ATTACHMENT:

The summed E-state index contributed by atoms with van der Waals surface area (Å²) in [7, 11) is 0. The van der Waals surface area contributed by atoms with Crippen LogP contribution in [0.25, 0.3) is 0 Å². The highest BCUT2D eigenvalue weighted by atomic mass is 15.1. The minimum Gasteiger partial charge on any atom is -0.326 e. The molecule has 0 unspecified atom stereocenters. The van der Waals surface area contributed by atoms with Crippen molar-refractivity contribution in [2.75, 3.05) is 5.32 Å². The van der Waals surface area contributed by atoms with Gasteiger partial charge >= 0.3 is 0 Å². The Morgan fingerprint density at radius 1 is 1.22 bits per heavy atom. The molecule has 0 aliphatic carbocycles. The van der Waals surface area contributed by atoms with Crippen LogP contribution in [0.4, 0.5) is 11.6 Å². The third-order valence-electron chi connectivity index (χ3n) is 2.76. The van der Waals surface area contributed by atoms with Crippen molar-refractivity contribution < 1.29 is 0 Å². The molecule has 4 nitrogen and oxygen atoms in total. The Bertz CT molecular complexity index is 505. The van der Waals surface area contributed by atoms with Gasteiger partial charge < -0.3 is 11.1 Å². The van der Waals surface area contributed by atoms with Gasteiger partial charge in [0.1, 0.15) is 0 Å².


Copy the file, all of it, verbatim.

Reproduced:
The summed E-state index contributed by atoms with van der Waals surface area (Å²) in [7, 11) is 0. The van der Waals surface area contributed by atoms with Crippen LogP contribution in [0.25, 0.3) is 0 Å². The highest BCUT2D eigenvalue weighted by atomic mass is 15.1. The minimum Gasteiger partial charge on any atom is -0.326 e. The molecule has 0 unspecified atom stereocenters. The van der Waals surface area contributed by atoms with Crippen molar-refractivity contribution in [2.75, 3.05) is 5.32 Å². The van der Waals surface area contributed by atoms with Gasteiger partial charge >= 0.3 is 0 Å². The Morgan fingerprint density at radius 1 is 1.22 bits per heavy atom. The molecule has 0 aliphatic carbocycles. The van der Waals surface area contributed by atoms with Crippen LogP contribution in [0.4, 0.5) is 11.6 Å². The third-order valence-electron chi connectivity index (χ3n) is 2.76. The van der Waals surface area contributed by atoms with Crippen molar-refractivity contribution < 1.29 is 0 Å². The molecule has 4 nitrogen and oxygen atoms in total. The Bertz CT molecular complexity index is 505. The van der Waals surface area contributed by atoms with Gasteiger partial charge < -0.3 is 11.1 Å². The van der Waals surface area contributed by atoms with Gasteiger partial charge in [0.1, 0.15) is 0 Å².